HIV testing in mobile units: improved early testing but poor linkage to care

Linkage to care following community-based mobile HIV testing compared with clinic-based testing in Umlazi Township, Durban, South Africa.

Bassett I, Regan S, Luthuli P, Mbonambi H, Bearnot B, Pendleton A, Robine M, Mukuvisi D, Thulare H, Walensky R, Freedberg K, Losina E, Mhlongo B. HIV Med. 2013 Nov 19. doi:10.1111/hiv.12115. [Epub ahead of print]

Objectives: The aim of the study was to assess HIV prevalence, disease stage and linkage to HIV care following diagnosis at a mobile HIV testing unit, compared with results for clinic-based testing, in a Durban township.

Methods: This was a prospective cohort study. We enrolled adults presenting for HIV testing at a community-based mobile testing unit (mobile testers) and at an HIV clinic (clinic testers) serving the same area. Testers diagnosed with HIV infection, regardless of testing site, were offered immediate CD4 testing and instructed to retrieve results at the clinic. We assessed rates of linkage to care, defined as CD4 result retrieval within 90 days of HIV diagnosis and/or completion of antiretroviral therapy (ART) literacy training, for mobile vs. clinic testers.

Results: From July to November 2011, 6 957 subjects were HIV tested (4 703 mobile and 2 254 clinic); 55% were female. Mobile testers had a lower HIV prevalence than clinic testers (10% vs. 36%, respectively), were younger (median 23 vs. 27 years, respectively) and were more likely to live >5 km or >30 min from the clinic (64% vs. 40%, respectively; all P < 0.001). Mobile testers were less likely to undergo CD4 testing (33% vs. 83%, respectively) but more likely to have higher CD4 counts [median (interquartile range) 416 (287-587) cells/μL vs. 285 (136-482) cells/μL, respectively] than clinic testers (both P < 0.001). Of those who tested HIV positive, 10% of mobile testers linked to care, vs. 72% of clinic testers (P < 0.001).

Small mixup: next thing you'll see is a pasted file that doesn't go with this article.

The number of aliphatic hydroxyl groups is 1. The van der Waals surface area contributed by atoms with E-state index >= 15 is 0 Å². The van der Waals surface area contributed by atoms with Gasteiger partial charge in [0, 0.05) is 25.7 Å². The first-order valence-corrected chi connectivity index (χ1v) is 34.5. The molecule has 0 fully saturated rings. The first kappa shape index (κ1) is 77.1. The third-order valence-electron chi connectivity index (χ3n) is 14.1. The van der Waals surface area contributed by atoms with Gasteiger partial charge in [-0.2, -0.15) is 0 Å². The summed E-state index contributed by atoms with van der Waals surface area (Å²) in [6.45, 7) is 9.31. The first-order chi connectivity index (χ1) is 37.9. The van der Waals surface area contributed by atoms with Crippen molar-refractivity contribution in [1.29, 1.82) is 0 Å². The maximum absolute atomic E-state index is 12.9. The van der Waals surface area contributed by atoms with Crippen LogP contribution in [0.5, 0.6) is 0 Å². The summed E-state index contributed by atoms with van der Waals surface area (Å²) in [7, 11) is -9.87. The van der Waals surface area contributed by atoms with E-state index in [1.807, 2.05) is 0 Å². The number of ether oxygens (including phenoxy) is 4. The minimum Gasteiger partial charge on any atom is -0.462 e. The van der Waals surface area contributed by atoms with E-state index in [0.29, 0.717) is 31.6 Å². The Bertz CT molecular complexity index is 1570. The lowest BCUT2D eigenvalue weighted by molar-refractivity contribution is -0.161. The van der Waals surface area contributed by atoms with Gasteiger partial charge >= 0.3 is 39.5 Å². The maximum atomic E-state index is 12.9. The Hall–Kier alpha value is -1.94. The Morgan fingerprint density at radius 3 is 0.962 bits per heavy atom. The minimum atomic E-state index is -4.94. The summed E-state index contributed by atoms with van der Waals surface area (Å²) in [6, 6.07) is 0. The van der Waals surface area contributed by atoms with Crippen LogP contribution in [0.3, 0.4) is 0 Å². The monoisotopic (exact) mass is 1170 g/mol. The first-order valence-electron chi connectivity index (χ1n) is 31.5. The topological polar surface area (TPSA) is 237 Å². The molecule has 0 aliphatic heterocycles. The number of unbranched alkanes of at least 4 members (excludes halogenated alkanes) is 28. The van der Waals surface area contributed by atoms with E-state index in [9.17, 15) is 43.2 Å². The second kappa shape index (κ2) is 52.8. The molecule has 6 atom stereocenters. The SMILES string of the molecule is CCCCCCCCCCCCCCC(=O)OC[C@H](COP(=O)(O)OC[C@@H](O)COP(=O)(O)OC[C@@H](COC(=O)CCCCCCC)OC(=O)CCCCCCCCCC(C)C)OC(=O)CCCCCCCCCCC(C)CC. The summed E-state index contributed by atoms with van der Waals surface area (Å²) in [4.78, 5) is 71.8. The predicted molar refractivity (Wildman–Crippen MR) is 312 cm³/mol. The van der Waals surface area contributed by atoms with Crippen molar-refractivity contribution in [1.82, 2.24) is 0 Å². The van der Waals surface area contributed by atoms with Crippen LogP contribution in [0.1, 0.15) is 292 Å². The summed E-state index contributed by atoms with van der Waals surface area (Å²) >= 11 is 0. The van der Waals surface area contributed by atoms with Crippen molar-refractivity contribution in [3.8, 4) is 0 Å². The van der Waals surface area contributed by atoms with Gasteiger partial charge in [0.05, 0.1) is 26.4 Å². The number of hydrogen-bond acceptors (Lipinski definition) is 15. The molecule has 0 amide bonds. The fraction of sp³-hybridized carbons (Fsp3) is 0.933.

Conclusions: Mobile HIV testing reaches people who are younger, who are more geographically remote, and who have earlier disease compared with clinic-based testing. Fewer mobile testers underwent CD4 testing and linked to HIV care. Enhancing linkage efforts may improve the impact of mobile testing for those with early HIV disease.

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Editor’s notes: This study confirms observations that mobile HIV testing leads to diagnosis of HIV at an earlier stage of disease compared to clinic-based testing. It also confirms that people diagnosed by mobile services are much less likely to link to ongoing HIV care. Innovative mobile testing services must be linked with iprogrammes to improve linkage.

South Africa
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